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Introduction

Temporal arteritis (also known as giant cell arteritis) is a systemic vasculitis that can affect both large and medium-sized vessels. The condition typically affects the extracranial branches of the carotid artery and is a medical emergency which requires prompt management to prevent severe complications such as permanent vision loss.1

Temporal arteritis most commonly affects women aged over 50 and is associated with polymyalgia rheumatica.


Aetiology

The aetiology of temporal arteritis is not fully understood. Different autoimmune, environmental, and genetic components have been implicated in its aetiology.

Temporal arteritis is a chronic vasculitis characterised by granulomatous inflammation of the walls of medium and large arteries. Consequently, the clinical features seen depend on which vessel is affected. The extracranial branches of the carotid artery and the ophthalmic artery are usually affected, however other branches of the aorta can also be involved.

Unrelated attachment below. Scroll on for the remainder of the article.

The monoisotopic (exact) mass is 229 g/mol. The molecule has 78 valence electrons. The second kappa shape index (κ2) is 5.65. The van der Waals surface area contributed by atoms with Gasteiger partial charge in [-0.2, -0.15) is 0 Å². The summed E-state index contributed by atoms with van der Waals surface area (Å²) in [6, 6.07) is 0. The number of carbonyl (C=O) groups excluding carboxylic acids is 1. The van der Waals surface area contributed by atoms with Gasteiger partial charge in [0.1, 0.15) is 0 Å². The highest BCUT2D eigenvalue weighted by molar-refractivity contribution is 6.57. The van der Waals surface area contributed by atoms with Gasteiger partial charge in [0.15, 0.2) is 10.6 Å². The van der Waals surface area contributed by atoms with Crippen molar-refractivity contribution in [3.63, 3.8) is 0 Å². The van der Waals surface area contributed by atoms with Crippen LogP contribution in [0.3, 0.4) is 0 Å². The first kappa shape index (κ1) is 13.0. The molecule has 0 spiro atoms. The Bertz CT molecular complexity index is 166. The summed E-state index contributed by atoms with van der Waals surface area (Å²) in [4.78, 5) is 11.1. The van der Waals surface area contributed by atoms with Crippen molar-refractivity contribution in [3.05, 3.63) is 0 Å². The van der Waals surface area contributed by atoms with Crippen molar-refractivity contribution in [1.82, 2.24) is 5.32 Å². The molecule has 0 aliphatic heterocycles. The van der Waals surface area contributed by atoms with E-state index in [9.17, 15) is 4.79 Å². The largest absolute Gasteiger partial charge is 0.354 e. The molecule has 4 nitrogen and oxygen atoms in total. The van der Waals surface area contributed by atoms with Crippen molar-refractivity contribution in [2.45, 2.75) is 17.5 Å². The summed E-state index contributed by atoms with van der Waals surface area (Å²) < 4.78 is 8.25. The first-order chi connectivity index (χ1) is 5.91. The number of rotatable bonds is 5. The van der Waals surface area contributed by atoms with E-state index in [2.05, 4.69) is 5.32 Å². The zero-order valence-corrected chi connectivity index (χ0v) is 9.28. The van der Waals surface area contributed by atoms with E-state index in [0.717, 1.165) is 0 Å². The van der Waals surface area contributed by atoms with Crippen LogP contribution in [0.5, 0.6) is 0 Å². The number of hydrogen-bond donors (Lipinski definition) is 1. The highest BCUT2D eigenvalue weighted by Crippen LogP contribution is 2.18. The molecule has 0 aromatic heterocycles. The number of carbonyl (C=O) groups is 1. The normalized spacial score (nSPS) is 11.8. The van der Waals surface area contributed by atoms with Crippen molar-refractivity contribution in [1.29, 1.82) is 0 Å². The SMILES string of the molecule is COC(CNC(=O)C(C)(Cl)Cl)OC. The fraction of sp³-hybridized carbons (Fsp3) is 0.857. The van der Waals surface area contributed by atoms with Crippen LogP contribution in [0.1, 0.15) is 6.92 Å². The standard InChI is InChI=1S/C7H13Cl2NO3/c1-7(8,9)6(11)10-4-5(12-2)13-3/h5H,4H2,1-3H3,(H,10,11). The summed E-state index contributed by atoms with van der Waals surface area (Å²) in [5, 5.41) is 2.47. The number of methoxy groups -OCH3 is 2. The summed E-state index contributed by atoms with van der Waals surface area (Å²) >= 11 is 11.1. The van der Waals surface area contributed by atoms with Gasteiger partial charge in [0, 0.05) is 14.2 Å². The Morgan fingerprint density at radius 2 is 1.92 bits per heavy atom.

Risk factors

The risk factors for temporal arteritis include:

  • Age: patients presenting with temporal arteritis are mostly aged over 50.
  • Female sex
  • Polymyalgia rheumatica (PMR): approximately 50% of patients with temporal arteritis have PMR.

Clinical features

History

Temporal arteritis can present in several different ways depending on the affected vessel.3

Typical symptoms of temporal arteritis include:

  • A subacute onset unilateral headache typically affecting the temporal region.